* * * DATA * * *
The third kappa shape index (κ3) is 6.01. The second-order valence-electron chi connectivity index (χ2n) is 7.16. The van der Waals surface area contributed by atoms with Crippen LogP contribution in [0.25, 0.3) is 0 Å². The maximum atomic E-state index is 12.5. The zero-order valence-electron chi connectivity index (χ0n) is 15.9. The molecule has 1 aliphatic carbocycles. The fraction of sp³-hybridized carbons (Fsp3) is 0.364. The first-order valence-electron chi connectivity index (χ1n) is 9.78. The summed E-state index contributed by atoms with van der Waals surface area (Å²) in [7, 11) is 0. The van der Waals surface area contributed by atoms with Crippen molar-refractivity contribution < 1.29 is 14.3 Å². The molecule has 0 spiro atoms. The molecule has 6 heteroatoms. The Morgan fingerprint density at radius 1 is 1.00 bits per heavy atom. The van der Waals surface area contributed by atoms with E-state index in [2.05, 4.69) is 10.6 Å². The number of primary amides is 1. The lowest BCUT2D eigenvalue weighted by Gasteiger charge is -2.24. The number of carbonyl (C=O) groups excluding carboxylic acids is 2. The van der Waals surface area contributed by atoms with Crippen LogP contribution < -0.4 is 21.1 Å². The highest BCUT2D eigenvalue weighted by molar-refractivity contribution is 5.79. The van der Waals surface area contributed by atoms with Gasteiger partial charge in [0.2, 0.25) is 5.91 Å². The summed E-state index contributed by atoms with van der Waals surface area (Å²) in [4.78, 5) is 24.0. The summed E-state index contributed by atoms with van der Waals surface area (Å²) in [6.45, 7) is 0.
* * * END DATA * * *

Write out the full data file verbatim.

The third kappa shape index (κ3) is 6.01. The second-order valence-electron chi connectivity index (χ2n) is 7.16. The van der Waals surface area contributed by atoms with Crippen LogP contribution in [0.25, 0.3) is 0 Å². The maximum atomic E-state index is 12.5. The zero-order valence-electron chi connectivity index (χ0n) is 15.9. The molecule has 1 aliphatic carbocycles. The fraction of sp³-hybridized carbons (Fsp3) is 0.364. The first-order valence-electron chi connectivity index (χ1n) is 9.78. The summed E-state index contributed by atoms with van der Waals surface area (Å²) in [7, 11) is 0. The van der Waals surface area contributed by atoms with Crippen molar-refractivity contribution < 1.29 is 14.3 Å². The molecule has 0 spiro atoms. The molecule has 6 heteroatoms. The Morgan fingerprint density at radius 1 is 1.00 bits per heavy atom. The van der Waals surface area contributed by atoms with E-state index in [2.05, 4.69) is 10.6 Å². The number of primary amides is 1. The lowest BCUT2D eigenvalue weighted by Gasteiger charge is -2.24. The number of carbonyl (C=O) groups excluding carboxylic acids is 2. The van der Waals surface area contributed by atoms with Crippen LogP contribution < -0.4 is 21.1 Å². The highest BCUT2D eigenvalue weighted by molar-refractivity contribution is 5.79. The van der Waals surface area contributed by atoms with Gasteiger partial charge in [0.2, 0.25) is 5.91 Å². The summed E-state index contributed by atoms with van der Waals surface area (Å²) in [4.78, 5) is 24.0. The summed E-state index contributed by atoms with van der Waals surface area (Å²) in [6.45, 7) is 0.